Welcome to the Attic!

Card Challenge: Day 31

I’m not too happy with today’s. I had a lot of trouble finding an idea I liked, and this is actually the third piece I started. It is paced all wrong, and I’m not super happy with the ending, but it does have its moments. Just a kind of mixed bag of feelings about this one. If you have any thoughts, please leave them in the comments. As always, happy reading!


Card Day 31: A boy walks along a field, throwing seeds. Behind him, Venus fly traps and other carnivorous plants snake towards him.

Steven felt certain he was being followed. There was something about the way the shadows drifted across the walls that made him think of some predator slouching behind him, waiting to pounce once he turned down the wrong dark alley or side street. Yet every time he looked back, nothing was there. Just empty streets and foggy yellow pools of light.

“You’re paranoid, man,” he mumbled under his breath, the words spilling out into the night in a cloud of fog. Determined, he shoved his hands into the pockets of his jacket and strode on, trying not to look at the fun house mirror shadows parading alongside him. His fingers ran over the wad of cash in his pocket, feeling the smooth surface on unvalued bills, the harsh edges where they folded in on one another. He let his mind wander over how he would spend it, trying his best to ignore the feeling of unease creeping along his back. Just keep walking, just keep dreaming.

The city rested and he walked beneath the closed lids of so many houses. Occasionally, one light would be on, or a window would spill the pale blue illumination of television into the world, but for the most part, he hopped from one streetlight to the next, his head low. Up ahead, a car suddenly backfired, a sound that pierced through the night and froze Steven in his tracks. For a moment, he was reminded of the sound of a gunshot, someone yelling, spit frothing in his mouth. After the spell lifted, Steven began jogging along the sidewalk, trying to hurry home without drawing undue attention. The feeling of being watched, of being followed, intensified, raising the hair along his neck as his shoulders knotted in upon themselves.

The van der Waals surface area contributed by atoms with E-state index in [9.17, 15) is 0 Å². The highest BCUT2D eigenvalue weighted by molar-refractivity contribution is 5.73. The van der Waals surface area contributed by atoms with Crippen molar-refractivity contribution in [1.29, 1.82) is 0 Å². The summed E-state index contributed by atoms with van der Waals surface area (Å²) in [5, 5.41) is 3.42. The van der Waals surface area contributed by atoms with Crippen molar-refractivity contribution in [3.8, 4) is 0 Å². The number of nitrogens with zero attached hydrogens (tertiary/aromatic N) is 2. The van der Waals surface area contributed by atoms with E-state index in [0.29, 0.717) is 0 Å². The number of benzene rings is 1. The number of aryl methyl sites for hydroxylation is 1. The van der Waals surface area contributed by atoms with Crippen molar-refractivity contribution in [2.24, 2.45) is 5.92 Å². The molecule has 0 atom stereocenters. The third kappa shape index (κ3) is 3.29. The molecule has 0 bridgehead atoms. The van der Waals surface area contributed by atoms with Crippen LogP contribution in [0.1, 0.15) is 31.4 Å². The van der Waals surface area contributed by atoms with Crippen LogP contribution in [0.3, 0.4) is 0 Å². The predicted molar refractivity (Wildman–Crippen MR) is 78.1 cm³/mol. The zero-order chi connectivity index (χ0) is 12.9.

Unable to shake the feeling of eyes on him, Steven turned again, spinning around quickly and hoping to catch the perpetrator ducking behind some trashcan or staircase. But there was nothing on the street, no movement besides a windswept chip bag crossing the road.

Seeing the bag, Steven laughed at himself. He had managed to work himself up over a single piece of litter tumbling down the street. “Almost wet yourself for some trash,” he chided, shaking his head. After pausing on the street long enough to convince himself he was no longer afraid, and that he was being silly for giving in to the paranoia, Steven walked on, a confident measure to his slowed steps. He held his head high, breathing deeply of the night air and blowing heavy clouds into the sky. No stars shone here; the light pollution burned them away years ago.  He had seen the stars before, in person, on a couple of family vacations, but tonight the streetlights were his stars. And he could see his fame written in them.

The feeling returned to him after a moment, but he did his best to ignore it. Ignorance was a skill that Steven had spent much of his life honing, and so the requirements came easy. He had practiced his ability to ignore feelings of sadness, fear, and guilt, and the same tools kept him moving down the empty streets toward home.